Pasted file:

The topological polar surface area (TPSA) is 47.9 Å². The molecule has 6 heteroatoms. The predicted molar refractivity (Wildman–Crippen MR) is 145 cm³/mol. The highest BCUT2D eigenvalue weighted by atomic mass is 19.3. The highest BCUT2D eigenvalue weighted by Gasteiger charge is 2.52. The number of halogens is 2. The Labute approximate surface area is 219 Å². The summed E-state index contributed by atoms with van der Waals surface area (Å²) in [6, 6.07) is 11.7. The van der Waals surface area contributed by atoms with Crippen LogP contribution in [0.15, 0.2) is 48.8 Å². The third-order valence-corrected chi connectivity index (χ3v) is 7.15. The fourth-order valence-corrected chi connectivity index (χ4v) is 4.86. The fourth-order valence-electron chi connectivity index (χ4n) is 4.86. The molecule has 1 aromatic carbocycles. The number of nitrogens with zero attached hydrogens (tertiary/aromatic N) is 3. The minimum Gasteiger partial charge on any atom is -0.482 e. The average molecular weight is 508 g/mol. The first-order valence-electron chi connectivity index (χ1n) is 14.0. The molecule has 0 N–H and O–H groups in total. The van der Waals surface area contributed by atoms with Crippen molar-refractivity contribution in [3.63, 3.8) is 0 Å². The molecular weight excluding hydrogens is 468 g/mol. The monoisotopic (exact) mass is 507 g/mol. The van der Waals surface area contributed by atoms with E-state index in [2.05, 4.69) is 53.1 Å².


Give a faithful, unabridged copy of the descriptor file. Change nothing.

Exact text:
The topological polar surface area (TPSA) is 47.9 Å². The molecule has 6 heteroatoms. The predicted molar refractivity (Wildman–Crippen MR) is 145 cm³/mol. The highest BCUT2D eigenvalue weighted by atomic mass is 19.3. The highest BCUT2D eigenvalue weighted by Gasteiger charge is 2.52. The number of halogens is 2. The Labute approximate surface area is 219 Å². The summed E-state index contributed by atoms with van der Waals surface area (Å²) in [6, 6.07) is 11.7. The van der Waals surface area contributed by atoms with Crippen LogP contribution in [0.15, 0.2) is 48.8 Å². The third-order valence-corrected chi connectivity index (χ3v) is 7.15. The fourth-order valence-corrected chi connectivity index (χ4v) is 4.86. The fourth-order valence-electron chi connectivity index (χ4n) is 4.86. The molecule has 1 aromatic carbocycles. The number of nitrogens with zero attached hydrogens (tertiary/aromatic N) is 3. The minimum Gasteiger partial charge on any atom is -0.482 e. The average molecular weight is 508 g/mol. The first-order valence-electron chi connectivity index (χ1n) is 14.0. The molecule has 0 N–H and O–H groups in total. The van der Waals surface area contributed by atoms with Crippen molar-refractivity contribution in [3.63, 3.8) is 0 Å². The molecular weight excluding hydrogens is 468 g/mol. The monoisotopic (exact) mass is 507 g/mol. The van der Waals surface area contributed by atoms with E-state index in [2.05, 4.69) is 53.1 Å².